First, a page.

May 16, 2016

Chart 51: Anne, Block #5, or our simplified Annie, in the Farmer's Wife 1930s Sew Along

In this classic block of many names, both Brackman and Beyer give first publication credit to Laura Wheeler, 1937, who called it Road to Fortune in the Indianapolis Star. However, both say that in 1974, McCalls printed a special publication called “Antique Quilts” that included a quilt called Pinwheels made from this pattern, however, the date it was made is unknown.

When I looked at Anne, it seemed like just too many unnecessary pieces for a 6-inch block, so this is another block where I chose a little fusing and edge-stitch treatment. Download the PDF conversion chart for full instructions of my method. I also chose to use matching-size triangles for my spinning triangles, as is typical for this pattern.We call our simplified version "Annie."

You will see in the PDF, I took advantage of the engineered corners on our templates and used the stitch and flip method for the smaller triangles on 8 A2 triangles instead of cutting odd shapes.

Doing Justice to the Block 

Sometimes using a single block in a Sampler quilt does not do the block justice. This is a perfect example. Looking at one block, it is hard to imagine how neat the newly-created pattern will be when the blocks touch. Usually we call that the secondary pattern, but I have seen at least one quilt where I think the secondary pattern shows equally or better than the pinwheel that is at the center of this block. Looking at one block with a pair of mirrors on adjacent sides of the block reveals the new design:

If you can, locate a copy of the beautiful book Mississippi Quilts by Mary Elizabeth Johnson, published in 2001 by University Press of Mississippi. Among other terrific antique quilts shown in the book, there is a great photo and story about this quilt on page 127. The quilt shown in the book was a gift from a group of quilters involved in a WPA program to their supervisor in Hancock Co. Mississippi. The quilt is very scrappy ’30s fabrics with a white background, except most of the smallest corner pieces were pink and green, making a consistent pink and green star where the corners of the blocks come together.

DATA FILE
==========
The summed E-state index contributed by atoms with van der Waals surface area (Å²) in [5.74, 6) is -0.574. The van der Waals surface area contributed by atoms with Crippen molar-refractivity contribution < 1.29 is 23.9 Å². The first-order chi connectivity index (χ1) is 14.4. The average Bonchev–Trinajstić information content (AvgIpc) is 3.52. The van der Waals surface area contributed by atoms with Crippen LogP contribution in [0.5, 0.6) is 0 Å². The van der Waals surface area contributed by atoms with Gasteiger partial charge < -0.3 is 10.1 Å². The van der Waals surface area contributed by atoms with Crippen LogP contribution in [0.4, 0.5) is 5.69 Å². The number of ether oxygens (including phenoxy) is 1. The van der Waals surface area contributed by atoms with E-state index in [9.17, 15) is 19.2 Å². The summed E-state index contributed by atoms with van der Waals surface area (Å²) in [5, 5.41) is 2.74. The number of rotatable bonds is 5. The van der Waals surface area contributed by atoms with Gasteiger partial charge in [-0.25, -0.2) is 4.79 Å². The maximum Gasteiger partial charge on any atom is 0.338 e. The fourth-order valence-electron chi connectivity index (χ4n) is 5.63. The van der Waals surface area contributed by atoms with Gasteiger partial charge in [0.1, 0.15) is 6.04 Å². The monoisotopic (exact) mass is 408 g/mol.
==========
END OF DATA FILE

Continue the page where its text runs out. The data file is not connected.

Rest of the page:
The book is the result of the Mississippi Heritage Quilt Search Project; for those of you who go to Paducah every year, you may remember this special exhibit at the 2001 Rotary Antique Quilt Show. The Works Progress Administration (WPA) was a government program during the Depression which promoted handcrafts, including quilting.

On a Similar Topic

I love the state quilt search documentation books and have many of them. Like Mississippi Quilts, these books are treasure troves of quilt history. If you are interested in knowing more about quilts that were made in your area, you will find a starter list of search project books by state here:

My Annie Block

Click the links below to download the Template Conversion Chart for cutting and making Annie:

The Farmer’s Wife 1930s Sampler Quilt: Inspiring Letters from Farm Women of the Great Depression and 99 Quilt Blocks That Honor Them by Laurie Aaron Hird for Fons & Porter/F+W.

1 comment:

  1. Marti, I always read your blog of these blocks, and I am so glad I did today, what a clever way to construct the block! Also, thanks for showing the mirror image of the block, this block would make a darling baby quilt! I never thought to try looking at a block like that. Thank you so much for all you do!!